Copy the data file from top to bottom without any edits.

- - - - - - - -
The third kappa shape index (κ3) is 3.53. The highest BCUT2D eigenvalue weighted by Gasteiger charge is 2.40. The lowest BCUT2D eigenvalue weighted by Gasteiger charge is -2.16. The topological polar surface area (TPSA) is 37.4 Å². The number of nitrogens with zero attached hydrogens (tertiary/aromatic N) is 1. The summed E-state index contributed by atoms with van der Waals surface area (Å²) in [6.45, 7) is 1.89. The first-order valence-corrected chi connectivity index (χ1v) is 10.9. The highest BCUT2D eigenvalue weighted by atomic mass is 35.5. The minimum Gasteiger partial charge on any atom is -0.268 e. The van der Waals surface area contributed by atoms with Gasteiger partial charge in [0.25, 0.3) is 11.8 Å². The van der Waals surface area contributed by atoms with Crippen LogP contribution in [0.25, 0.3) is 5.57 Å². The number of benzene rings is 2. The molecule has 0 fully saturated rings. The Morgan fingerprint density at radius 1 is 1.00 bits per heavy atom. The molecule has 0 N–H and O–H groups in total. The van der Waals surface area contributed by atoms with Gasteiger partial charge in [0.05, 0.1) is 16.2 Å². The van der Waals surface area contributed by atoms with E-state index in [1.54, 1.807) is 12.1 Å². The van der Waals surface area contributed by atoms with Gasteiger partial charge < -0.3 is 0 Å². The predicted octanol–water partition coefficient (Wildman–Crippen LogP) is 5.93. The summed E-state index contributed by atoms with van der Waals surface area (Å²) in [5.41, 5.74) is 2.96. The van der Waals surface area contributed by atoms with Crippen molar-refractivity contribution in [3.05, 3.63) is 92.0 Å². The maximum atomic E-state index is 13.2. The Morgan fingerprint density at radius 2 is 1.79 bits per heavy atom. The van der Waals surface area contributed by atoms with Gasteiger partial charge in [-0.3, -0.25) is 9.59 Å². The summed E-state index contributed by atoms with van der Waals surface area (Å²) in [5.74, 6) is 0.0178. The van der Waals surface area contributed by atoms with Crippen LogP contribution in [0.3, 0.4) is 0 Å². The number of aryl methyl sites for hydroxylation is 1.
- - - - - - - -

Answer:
The third kappa shape index (κ3) is 3.53. The highest BCUT2D eigenvalue weighted by Gasteiger charge is 2.40. The lowest BCUT2D eigenvalue weighted by Gasteiger charge is -2.16. The topological polar surface area (TPSA) is 37.4 Å². The number of nitrogens with zero attached hydrogens (tertiary/aromatic N) is 1. The summed E-state index contributed by atoms with van der Waals surface area (Å²) in [6.45, 7) is 1.89. The first-order valence-corrected chi connectivity index (χ1v) is 10.9. The highest BCUT2D eigenvalue weighted by atomic mass is 35.5. The minimum Gasteiger partial charge on any atom is -0.268 e. The van der Waals surface area contributed by atoms with Gasteiger partial charge in [0.25, 0.3) is 11.8 Å². The van der Waals surface area contributed by atoms with Crippen LogP contribution in [0.25, 0.3) is 5.57 Å². The number of benzene rings is 2. The molecule has 0 fully saturated rings. The Morgan fingerprint density at radius 1 is 1.00 bits per heavy atom. The molecule has 0 N–H and O–H groups in total. The van der Waals surface area contributed by atoms with Gasteiger partial charge in [0.05, 0.1) is 16.2 Å². The van der Waals surface area contributed by atoms with E-state index in [1.54, 1.807) is 12.1 Å². The van der Waals surface area contributed by atoms with Gasteiger partial charge < -0.3 is 0 Å². The predicted octanol–water partition coefficient (Wildman–Crippen LogP) is 5.93. The summed E-state index contributed by atoms with van der Waals surface area (Å²) in [5.41, 5.74) is 2.96. The van der Waals surface area contributed by atoms with Crippen molar-refractivity contribution in [3.05, 3.63) is 92.0 Å². The maximum atomic E-state index is 13.2. The Morgan fingerprint density at radius 2 is 1.79 bits per heavy atom. The van der Waals surface area contributed by atoms with Gasteiger partial charge in [-0.3, -0.25) is 9.59 Å². The summed E-state index contributed by atoms with van der Waals surface area (Å²) in [5.74, 6) is 0.0178. The van der Waals surface area contributed by atoms with Crippen LogP contribution in [0.3, 0.4) is 0 Å². The number of aryl methyl sites for hydroxylation is 1.